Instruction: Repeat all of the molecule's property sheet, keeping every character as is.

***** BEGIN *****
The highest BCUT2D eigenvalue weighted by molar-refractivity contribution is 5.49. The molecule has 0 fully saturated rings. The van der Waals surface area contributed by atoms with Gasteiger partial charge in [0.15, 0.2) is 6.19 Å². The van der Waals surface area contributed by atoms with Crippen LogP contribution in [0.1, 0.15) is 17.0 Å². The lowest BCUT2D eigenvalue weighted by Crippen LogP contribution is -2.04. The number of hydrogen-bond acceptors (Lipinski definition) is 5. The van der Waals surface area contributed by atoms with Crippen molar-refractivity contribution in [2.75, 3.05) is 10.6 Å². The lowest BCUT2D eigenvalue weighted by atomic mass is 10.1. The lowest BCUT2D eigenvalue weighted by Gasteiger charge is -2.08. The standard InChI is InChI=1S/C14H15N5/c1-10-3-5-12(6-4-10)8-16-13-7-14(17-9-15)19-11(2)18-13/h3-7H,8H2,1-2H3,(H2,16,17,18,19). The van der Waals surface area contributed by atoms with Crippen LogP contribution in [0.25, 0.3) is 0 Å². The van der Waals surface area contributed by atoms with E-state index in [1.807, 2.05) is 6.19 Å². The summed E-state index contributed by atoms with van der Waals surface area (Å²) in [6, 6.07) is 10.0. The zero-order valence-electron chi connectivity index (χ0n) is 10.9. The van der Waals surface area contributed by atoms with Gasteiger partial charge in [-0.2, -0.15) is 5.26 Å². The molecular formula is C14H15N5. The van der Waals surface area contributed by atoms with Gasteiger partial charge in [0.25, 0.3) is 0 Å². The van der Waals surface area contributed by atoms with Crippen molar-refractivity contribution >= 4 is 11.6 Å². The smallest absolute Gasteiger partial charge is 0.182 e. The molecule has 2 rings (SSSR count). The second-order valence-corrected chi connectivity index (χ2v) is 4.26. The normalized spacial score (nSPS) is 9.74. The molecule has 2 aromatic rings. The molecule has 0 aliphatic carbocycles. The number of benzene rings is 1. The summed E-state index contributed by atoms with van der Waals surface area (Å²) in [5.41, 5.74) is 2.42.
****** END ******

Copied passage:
The highest BCUT2D eigenvalue weighted by molar-refractivity contribution is 5.49. The molecule has 0 fully saturated rings. The van der Waals surface area contributed by atoms with Gasteiger partial charge in [0.15, 0.2) is 6.19 Å². The van der Waals surface area contributed by atoms with Crippen LogP contribution in [0.1, 0.15) is 17.0 Å². The lowest BCUT2D eigenvalue weighted by Crippen LogP contribution is -2.04. The number of hydrogen-bond acceptors (Lipinski definition) is 5. The van der Waals surface area contributed by atoms with Crippen molar-refractivity contribution in [2.75, 3.05) is 10.6 Å². The lowest BCUT2D eigenvalue weighted by atomic mass is 10.1. The lowest BCUT2D eigenvalue weighted by Gasteiger charge is -2.08. The standard InChI is InChI=1S/C14H15N5/c1-10-3-5-12(6-4-10)8-16-13-7-14(17-9-15)19-11(2)18-13/h3-7H,8H2,1-2H3,(H2,16,17,18,19). The van der Waals surface area contributed by atoms with Crippen LogP contribution in [0.25, 0.3) is 0 Å². The van der Waals surface area contributed by atoms with E-state index in [1.807, 2.05) is 6.19 Å². The summed E-state index contributed by atoms with van der Waals surface area (Å²) in [6, 6.07) is 10.0. The zero-order valence-electron chi connectivity index (χ0n) is 10.9. The van der Waals surface area contributed by atoms with Gasteiger partial charge in [-0.2, -0.15) is 5.26 Å². The molecular formula is C14H15N5. The van der Waals surface area contributed by atoms with Gasteiger partial charge in [0.25, 0.3) is 0 Å². The van der Waals surface area contributed by atoms with Crippen molar-refractivity contribution >= 4 is 11.6 Å². The smallest absolute Gasteiger partial charge is 0.182 e. The molecule has 2 rings (SSSR count). The second-order valence-corrected chi connectivity index (χ2v) is 4.26. The normalized spacial score (nSPS) is 9.74. The molecule has 2 aromatic rings. The molecule has 0 aliphatic carbocycles. The number of benzene rings is 1. The summed E-state index contributed by atoms with van der Waals surface area (Å²) in [5.41, 5.74) is 2.42.